Convergent Series

learning, using & teaching metal clay, and other aspects of life

Archive for June, 2017

Summer Solstice, Raku Party, Artisan Market

Posted by C Scheftic on 2017/06/21

I am really looking forward to the way the North Hills Art Center will celebrate the Summer Solstice tonight … with the opening of their Summer Artisan Market and a Raku Party!

I still have a couple dozen pieces left of the huge batch of Raku pottery I made at IGMA: the video above shows details on a random sample of a dozen from that lot.

Several weeks ago I made a bakers-dozen new pottery pieces out of raku-friendly clay. They’ve since been bisque-fired, so they’ll be ready to put through the Raku-firing process at the party tonight! None of those are like ones in the video: I didn’t want to assume that the set-up there would be appropriate for that particular kind of piece (if you didn’t catch the video when I posted a link to it last summer, check it out now to see what I mean!), so the ones I’ll be firing tonight are items for use in my studio, as I do my own work or by students during classes: a mix of dohgu oki (for tool holders as I work, though these are a bit larger than the hashi oki I typically repurpose that way) and small vases (for tool storage, between sessions). This may well be a round of “no two alike” pieces, where I take advantage of the opportunity to explore the range of new-to-me glazes that will be available tonight.

Three Rivers: Metro MixIf you have never participated in a raku-firing before, know this: Most of the time, when potters or metal clay artists talk about firing something, they refer to loading up a kiln and then going off and doing something else until it finishes. But Raku is not like that! There is a brief period of waiting but, mostly:

Raku reminds me in some ways of torch-firing a piece of metal clay, with smoke and fire, and lots of fun things to observe, and ooohs and aaahs as you get your first glimpse of the firing results, and even more fun once each piece has been brushed / cleaned up.

And, yes, if you’re hesitant, you can observe the smoke and fire parts from a distance. Me, though, I want to be close to the action!

Oh, and there will be lots of action in addition to the Raku-firings. The opening reception for the Summer Artisan Market means there will be snacks and beverages for folks to enjoy while checking out a range of great hand-made products from local artisans. Those wheel-thrown pottery pieces of mine that I mentioned at the top of this post –– on a scale suitable for a doll house or faerie garden –– will be available, along with lots of regular-size pottery from others.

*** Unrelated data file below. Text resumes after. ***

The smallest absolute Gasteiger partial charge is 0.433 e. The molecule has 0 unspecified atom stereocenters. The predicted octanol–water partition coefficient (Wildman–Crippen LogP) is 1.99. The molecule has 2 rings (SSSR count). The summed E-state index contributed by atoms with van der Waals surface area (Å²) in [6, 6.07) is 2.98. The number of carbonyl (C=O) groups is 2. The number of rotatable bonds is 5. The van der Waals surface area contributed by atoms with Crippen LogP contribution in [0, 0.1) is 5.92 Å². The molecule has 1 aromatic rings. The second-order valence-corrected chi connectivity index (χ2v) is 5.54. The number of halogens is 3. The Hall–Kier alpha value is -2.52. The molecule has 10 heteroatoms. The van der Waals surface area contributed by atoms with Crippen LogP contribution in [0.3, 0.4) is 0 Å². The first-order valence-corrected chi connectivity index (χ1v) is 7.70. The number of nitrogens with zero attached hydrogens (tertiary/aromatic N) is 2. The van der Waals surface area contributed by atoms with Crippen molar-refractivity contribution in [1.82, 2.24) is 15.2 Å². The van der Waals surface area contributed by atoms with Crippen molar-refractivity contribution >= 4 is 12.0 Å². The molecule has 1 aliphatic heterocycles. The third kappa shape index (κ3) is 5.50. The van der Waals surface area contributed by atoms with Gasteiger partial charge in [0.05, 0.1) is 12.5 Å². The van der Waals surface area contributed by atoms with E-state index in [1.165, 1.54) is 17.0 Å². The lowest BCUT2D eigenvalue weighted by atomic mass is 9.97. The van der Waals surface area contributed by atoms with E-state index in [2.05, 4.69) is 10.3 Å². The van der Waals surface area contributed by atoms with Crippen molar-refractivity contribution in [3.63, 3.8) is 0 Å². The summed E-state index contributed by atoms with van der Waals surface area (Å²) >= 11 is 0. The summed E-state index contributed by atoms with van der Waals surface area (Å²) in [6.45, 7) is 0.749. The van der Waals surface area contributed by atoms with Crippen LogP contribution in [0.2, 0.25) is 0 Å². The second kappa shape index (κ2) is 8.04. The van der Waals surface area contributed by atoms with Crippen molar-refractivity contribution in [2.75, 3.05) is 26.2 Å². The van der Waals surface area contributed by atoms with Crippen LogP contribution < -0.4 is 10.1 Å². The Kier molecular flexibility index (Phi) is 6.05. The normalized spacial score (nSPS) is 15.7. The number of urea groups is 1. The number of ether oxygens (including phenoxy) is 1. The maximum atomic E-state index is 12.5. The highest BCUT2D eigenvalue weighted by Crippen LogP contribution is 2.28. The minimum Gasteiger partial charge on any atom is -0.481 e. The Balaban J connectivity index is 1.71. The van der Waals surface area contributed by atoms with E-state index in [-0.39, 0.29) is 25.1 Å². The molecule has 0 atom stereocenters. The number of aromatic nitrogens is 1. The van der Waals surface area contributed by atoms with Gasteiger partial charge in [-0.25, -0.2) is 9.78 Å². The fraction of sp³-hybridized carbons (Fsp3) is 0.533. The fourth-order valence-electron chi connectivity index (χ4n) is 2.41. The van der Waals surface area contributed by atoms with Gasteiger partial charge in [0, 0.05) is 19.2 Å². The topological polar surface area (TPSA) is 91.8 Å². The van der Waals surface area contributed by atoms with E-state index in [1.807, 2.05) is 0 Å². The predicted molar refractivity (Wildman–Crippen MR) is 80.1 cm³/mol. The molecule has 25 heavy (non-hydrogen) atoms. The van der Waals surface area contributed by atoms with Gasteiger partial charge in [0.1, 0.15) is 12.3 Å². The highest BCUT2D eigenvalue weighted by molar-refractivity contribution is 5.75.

A few of my Urban Flowers and Three Rivers pendants (another new one of the latter is shown with this post), and many more of my styles of neck- and ear-wares will be available. (I really need to remember to take photos after I’ve completely finished assembling my pieces: they do come hung and all ready to wear!)

2015_11_FiveCardHolders_OneGearBusinessCard_PB241207So will dozens of my colorful glass card-holder ornaments! I sell those at the holidays as pieces that can be hung on a tree but, of the ones I’ve kept for myself, I never put them away at the end of that season. Since I’ve decorated then in a whole range of different, bright colors, I weight them down a bit (filling them with rice or lentils), stick little notes, reminders, instructions, or photos in the double-loops on top, and use them to spread bits of cheer around all through the year..

For my local readers, I sure hope I’ll be able to celebrate the Summer Solstice with some of you tonight! If you’re not able to make it for all that fun, but would like to shop at the Summer Artisan Market, it will be open when the center is open through July 8.

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My “Three Rivers” Pendants are back!

Posted by C Scheftic on 2017/06/08

As soon as I heard the theme that Pittsburgh Society of Artists had chosen for their summer show at the FrameHouse & Jask Galleryda burgh — I knew what I had to do!